Of course if you want to be a barista with a bad attitude and worse skin art then you also probably want to hate dad's advice...
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Old 08-29-2010, 02:30 PM
 
201 posts, read 382,881 times
Reputation: 118
Quote:
Originally Posted by Braunwyn View Post
For a contract gig, I'm guessing some where in mid-late 50s, maybe somewhere in the 60s, which really isn't much. The job is for a scientist to do some routine work, but they want someone that can engage in independent exploratory research. A seasoned scientist capable of independent research is not going to be interested in temp work (according to my common sense) so there's definitely a disconnect there. But, a fresh grad with research experience would probably be a good fit.


I don't think they're going to get the candidates they're looking for. With that said, flexibility isn't a problem. There's no clock to punch. People come and go as they like and professional development is an expectation of all positions at my co.


I agree a wake up call is on its way and that's a good thing.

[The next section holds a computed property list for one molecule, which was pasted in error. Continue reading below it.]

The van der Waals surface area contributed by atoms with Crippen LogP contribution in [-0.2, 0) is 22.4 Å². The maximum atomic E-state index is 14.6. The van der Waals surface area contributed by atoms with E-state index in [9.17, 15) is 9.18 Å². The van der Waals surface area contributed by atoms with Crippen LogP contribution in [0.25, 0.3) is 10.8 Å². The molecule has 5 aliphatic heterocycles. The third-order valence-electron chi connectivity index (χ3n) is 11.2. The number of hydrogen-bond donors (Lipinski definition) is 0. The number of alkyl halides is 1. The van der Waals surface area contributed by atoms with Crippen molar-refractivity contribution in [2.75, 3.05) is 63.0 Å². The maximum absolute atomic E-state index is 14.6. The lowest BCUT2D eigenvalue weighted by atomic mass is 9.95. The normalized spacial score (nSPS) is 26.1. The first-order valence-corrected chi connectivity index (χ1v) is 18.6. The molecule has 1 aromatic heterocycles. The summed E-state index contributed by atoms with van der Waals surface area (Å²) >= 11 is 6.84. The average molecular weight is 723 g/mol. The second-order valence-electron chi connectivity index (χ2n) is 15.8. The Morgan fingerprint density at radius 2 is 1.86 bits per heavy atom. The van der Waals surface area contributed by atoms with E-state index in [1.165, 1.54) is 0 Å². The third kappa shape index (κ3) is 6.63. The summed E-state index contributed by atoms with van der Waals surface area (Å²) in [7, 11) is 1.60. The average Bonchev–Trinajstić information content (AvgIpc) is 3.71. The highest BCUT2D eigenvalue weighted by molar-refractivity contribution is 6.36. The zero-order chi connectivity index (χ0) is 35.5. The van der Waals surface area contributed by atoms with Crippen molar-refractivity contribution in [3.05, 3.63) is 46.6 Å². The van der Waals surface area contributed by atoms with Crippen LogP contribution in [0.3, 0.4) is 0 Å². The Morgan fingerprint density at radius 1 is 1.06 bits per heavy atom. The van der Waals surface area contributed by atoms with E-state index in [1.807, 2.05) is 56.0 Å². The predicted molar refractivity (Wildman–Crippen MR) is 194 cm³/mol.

I know a guy that just got a contract engineering job and they were grilling his hours for some work down to 30 min intervals, sorry thats not how engineering works and hard science is even more nebulus. Back in the day companies like bell would hire an A team and put them in a think tank and let them go, they would have 2,3 sometimes even 5 year contracts and they came up with some really cool stuff but you cant schedule research. You can schedule design builds but its tough because even though engineering is better defined there are still many unknowns when doing a design build.

It seems like its ameture hour these days with most employers, thats why im working on starting my own contract buisness and cut out the executive over head that forces clients to grind us on hours because our supervisors are billing us out at 120$/hr but we are only making 40$, I could raise my rate to 80 and they would leave me alone and let me do what I need to do because its a 1/3 less. Of course right now there is no contract work to speak of unless you want to travel around the country or the world and thats not an ideal life work ballance.